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Audio recording of SCO bankruptcy hearing on Friday November 16

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Unread 14-12-2007, 04:00 PM   #1
Al Petrofsky
Posts: n/a
Audio recording of SCO bankruptcy hearing on Friday November 16

I've made available on the following page the court's audio recordings
of the hearing on Friday, November 16, 2007, in In re: The SCO Group,
Inc., et al., No. 1:07-bk-11337-KG (Bankr. D. Del.):

The main item on the agenda that day was SCO's motion (docket #149)
for approval of the proposed auction of those assets in which York
Capital was interested. The motion was filed on October 23, captioned
as an "emergency motion" and noticed for hearing on November 6, but
later continued to November 16. Because SCO had still not filed all
the terms of the proposed deal, another continuance was needed.

The only issue on which the court heard argument on November 16 was
that of how long the next continuance should be. SCO argued for a
short continuance to Tuesday, November 20. Novell, IBM, and the
U.S. Trustee all argued that that would be too short, and would likely
result in the expense of everyone showing up yet again just to be sent
home for another continuance. They all suggested waiting until the
next regularly scheduled hearing date, December 5.

Judge Gross's ruling came at 15:41:05 (at +00:24:35 in part 2 of the

15:41:05 THE COURT: I'm going to schedule this for December the

I'm giving the parties an opportunity to finalize their positions,
to identify the assets -- I heard, for example, that York is
interested in buying, you know, a very small operating company,
UNIX. But, as I've read the papers thus far, York is, itself,
investing itself in a lot of these more complicated issues. But we
really have to sort that out, I think, further, and I just don't
think that it is realistic, reasonable, or wise to proceed on
Tuesday, have people come back, when I know that we would be a
little bit better off than we are today as far as people
understanding the nature of the transaction, but not enough to
really assist everyone, including me, in arriving at an appropriate
decision. So I just think that -- we'll have to see. I am not
pre-judging where we go after December Fifth, and what that
schedule might be depending on what I hear on December Fifth, but I
just think that we would all be making a huge mistake to proceed so

Judge Gross's comment about York Capital saying it was simply trying
to purchase the UNIX operation was in reference to these earlier
statements from Scott McNutt for York Capital (at +00:20:41 in part 2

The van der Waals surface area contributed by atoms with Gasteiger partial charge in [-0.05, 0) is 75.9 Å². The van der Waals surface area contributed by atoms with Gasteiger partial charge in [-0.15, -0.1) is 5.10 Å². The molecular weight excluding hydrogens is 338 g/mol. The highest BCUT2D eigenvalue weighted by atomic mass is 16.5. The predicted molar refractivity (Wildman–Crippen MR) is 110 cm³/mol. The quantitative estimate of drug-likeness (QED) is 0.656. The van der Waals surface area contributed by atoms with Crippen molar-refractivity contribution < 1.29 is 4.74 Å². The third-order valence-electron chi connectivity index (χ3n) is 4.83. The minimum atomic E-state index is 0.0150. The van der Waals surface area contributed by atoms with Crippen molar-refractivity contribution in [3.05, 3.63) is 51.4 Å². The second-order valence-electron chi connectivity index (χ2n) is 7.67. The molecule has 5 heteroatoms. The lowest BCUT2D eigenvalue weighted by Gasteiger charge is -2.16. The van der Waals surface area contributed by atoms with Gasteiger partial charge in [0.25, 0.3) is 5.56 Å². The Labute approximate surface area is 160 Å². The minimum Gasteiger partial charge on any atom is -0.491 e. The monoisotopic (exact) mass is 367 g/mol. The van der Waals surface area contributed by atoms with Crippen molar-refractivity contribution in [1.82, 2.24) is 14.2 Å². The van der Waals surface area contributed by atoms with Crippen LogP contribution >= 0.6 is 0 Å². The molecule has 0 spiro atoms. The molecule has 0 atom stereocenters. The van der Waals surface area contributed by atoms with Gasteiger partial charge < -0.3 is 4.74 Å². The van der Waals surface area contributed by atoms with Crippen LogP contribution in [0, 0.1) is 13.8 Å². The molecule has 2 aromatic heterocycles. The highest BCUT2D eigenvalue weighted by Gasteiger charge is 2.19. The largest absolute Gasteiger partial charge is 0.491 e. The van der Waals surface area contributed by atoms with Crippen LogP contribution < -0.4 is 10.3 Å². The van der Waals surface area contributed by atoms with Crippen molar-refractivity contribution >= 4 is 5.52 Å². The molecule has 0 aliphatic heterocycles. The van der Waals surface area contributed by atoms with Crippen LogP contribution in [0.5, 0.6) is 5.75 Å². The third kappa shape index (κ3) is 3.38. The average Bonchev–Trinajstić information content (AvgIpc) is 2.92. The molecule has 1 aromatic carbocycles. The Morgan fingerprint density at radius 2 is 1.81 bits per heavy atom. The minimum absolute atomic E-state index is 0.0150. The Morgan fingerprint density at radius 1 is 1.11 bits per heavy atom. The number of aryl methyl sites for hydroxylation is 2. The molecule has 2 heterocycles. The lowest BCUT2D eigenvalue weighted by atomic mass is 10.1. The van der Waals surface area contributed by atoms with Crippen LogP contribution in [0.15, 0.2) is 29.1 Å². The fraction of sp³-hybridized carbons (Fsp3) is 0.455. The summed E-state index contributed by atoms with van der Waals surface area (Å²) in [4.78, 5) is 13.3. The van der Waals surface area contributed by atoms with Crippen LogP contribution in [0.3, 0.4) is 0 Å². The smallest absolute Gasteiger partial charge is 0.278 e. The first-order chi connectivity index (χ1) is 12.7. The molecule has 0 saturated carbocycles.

of the recording):

15:37:11 MR. MCNUTT: Now, York is a number of investment funds,
it's very well established, it's very [one unknown syllable]. One
of those funds likes to buy legacy software companies.

This is a legacy software company.

Buried in this -- I don't want to use an unfriendly term, but
buried in all of this complexity of this multi-year litigation,
there is a little, healthy legacy software company called UNIX. We
want to buy it.

Now, for business reasons, to put this into a fund in this year, we
need to close it by year-end. It's just a simple business issue,
and we'll walk away from the transaction if we can't do that.

We have increasing desire to walk away from this transaction.

This is a small transaction. It has some defined parameters. Now
we find ourselves actively arguing with the likes of Cravath,
Morrison and Foerster, and other lawyers that, given the chance,
will turn this into a very complicated proceeding, and a deal that
maybe could have been done for a modest price is now coming at a
much higher price, with no end in sight, unless we get to that
point where we actually are able to buy the assets. Then we will
either have them or not, we will take our lumps or not, and we'll
have realized the value that we believe to be here.

As Judge Gross noticed, this claim of being focused on "a little,
healthy legacy software company called UNIX" doesn't square with York
making a purchase offer that included a bunch of bullshit (to use "an
unfriendly term") about future proceeds from SCO's bullshit Linux
litigation. York's offer even based its statement of the "Purchase
Price", which it alleged to be $36 million, on the ridiculous
assumption that the Linux litigation would result in proceeds of at
least $50 million (with York getting at least $40 million of the
theoretical proceeds and $10 million going to SCO to make up $10
million of the $36 million "Purchase Price"; see the Term Sheet, dated
October 19, docket #149-2, at p. 3 and p. 5, and the proposed Asset
Purchase Agreement, filed November 16 (half an hour before the
hearing), docket #215-2, sect. 3.1 and 3.1(c)).

Judge Gross's written order setting the next hearing date for the
asset sale motion and related deadlines was entered on Monday,
November 19, in docket #221. The schedule called for SCO to file, at
long last, "all documents related to and in support of the motion", by
Noon on Tuesday, November 20. Two minutes before the deadline (at
which time SCO had still not filed, among other things, a copy of the
Cross License Agreement that was to be an integral part of the
proposal), SCO said "Let's call the whole thing off", and withdrew the
motion (see docket #225). (No word yet on when SCO will be attempting
to call the calling off off.)


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